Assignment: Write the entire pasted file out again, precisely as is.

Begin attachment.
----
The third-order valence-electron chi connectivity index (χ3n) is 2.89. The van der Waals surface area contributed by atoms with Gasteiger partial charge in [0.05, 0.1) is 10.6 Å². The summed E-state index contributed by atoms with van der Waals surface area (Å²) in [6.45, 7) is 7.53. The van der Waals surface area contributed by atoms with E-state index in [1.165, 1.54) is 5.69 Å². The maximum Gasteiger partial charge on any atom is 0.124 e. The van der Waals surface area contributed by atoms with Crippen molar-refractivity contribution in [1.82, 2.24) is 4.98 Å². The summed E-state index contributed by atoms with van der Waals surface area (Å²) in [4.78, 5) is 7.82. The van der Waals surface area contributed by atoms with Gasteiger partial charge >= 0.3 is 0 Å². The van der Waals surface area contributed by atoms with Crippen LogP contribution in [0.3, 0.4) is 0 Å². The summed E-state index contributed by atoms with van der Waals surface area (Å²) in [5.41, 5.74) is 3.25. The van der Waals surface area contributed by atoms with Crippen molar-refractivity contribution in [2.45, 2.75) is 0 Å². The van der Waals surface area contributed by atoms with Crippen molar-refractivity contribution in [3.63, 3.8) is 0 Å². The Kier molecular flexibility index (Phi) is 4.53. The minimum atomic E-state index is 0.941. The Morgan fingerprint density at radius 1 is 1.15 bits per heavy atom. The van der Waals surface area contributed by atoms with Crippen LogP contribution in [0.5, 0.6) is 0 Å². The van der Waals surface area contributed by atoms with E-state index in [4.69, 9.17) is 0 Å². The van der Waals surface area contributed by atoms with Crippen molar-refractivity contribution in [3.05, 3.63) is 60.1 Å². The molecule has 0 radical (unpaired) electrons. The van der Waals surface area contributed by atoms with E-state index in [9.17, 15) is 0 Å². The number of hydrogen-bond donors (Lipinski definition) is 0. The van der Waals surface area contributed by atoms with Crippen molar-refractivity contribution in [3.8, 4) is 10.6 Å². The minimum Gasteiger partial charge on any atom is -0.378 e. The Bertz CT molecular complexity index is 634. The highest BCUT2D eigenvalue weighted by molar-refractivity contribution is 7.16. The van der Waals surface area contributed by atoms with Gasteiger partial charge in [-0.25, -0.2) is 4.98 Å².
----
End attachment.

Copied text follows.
The third-order valence-electron chi connectivity index (χ3n) is 2.89. The van der Waals surface area contributed by atoms with Gasteiger partial charge in [0.05, 0.1) is 10.6 Å². The summed E-state index contributed by atoms with van der Waals surface area (Å²) in [6.45, 7) is 7.53. The van der Waals surface area contributed by atoms with E-state index in [1.165, 1.54) is 5.69 Å². The maximum Gasteiger partial charge on any atom is 0.124 e. The van der Waals surface area contributed by atoms with Crippen molar-refractivity contribution in [1.82, 2.24) is 4.98 Å². The summed E-state index contributed by atoms with van der Waals surface area (Å²) in [4.78, 5) is 7.82. The van der Waals surface area contributed by atoms with Gasteiger partial charge >= 0.3 is 0 Å². The van der Waals surface area contributed by atoms with Crippen LogP contribution in [0.3, 0.4) is 0 Å². The summed E-state index contributed by atoms with van der Waals surface area (Å²) in [5.41, 5.74) is 3.25. The van der Waals surface area contributed by atoms with Crippen molar-refractivity contribution in [2.45, 2.75) is 0 Å². The van der Waals surface area contributed by atoms with Crippen molar-refractivity contribution in [3.63, 3.8) is 0 Å². The Kier molecular flexibility index (Phi) is 4.53. The minimum atomic E-state index is 0.941. The Morgan fingerprint density at radius 1 is 1.15 bits per heavy atom. The van der Waals surface area contributed by atoms with Crippen LogP contribution in [0.5, 0.6) is 0 Å². The van der Waals surface area contributed by atoms with E-state index in [4.69, 9.17) is 0 Å². The van der Waals surface area contributed by atoms with Crippen molar-refractivity contribution in [3.05, 3.63) is 60.1 Å². The molecule has 0 radical (unpaired) electrons. The van der Waals surface area contributed by atoms with E-state index in [9.17, 15) is 0 Å². The number of hydrogen-bond donors (Lipinski definition) is 0. The van der Waals surface area contributed by atoms with Crippen molar-refractivity contribution in [3.8, 4) is 10.6 Å². The minimum Gasteiger partial charge on any atom is -0.378 e. The Bertz CT molecular complexity index is 634. The highest BCUT2D eigenvalue weighted by molar-refractivity contribution is 7.16. The van der Waals surface area contributed by atoms with Gasteiger partial charge in [-0.25, -0.2) is 4.98 Å².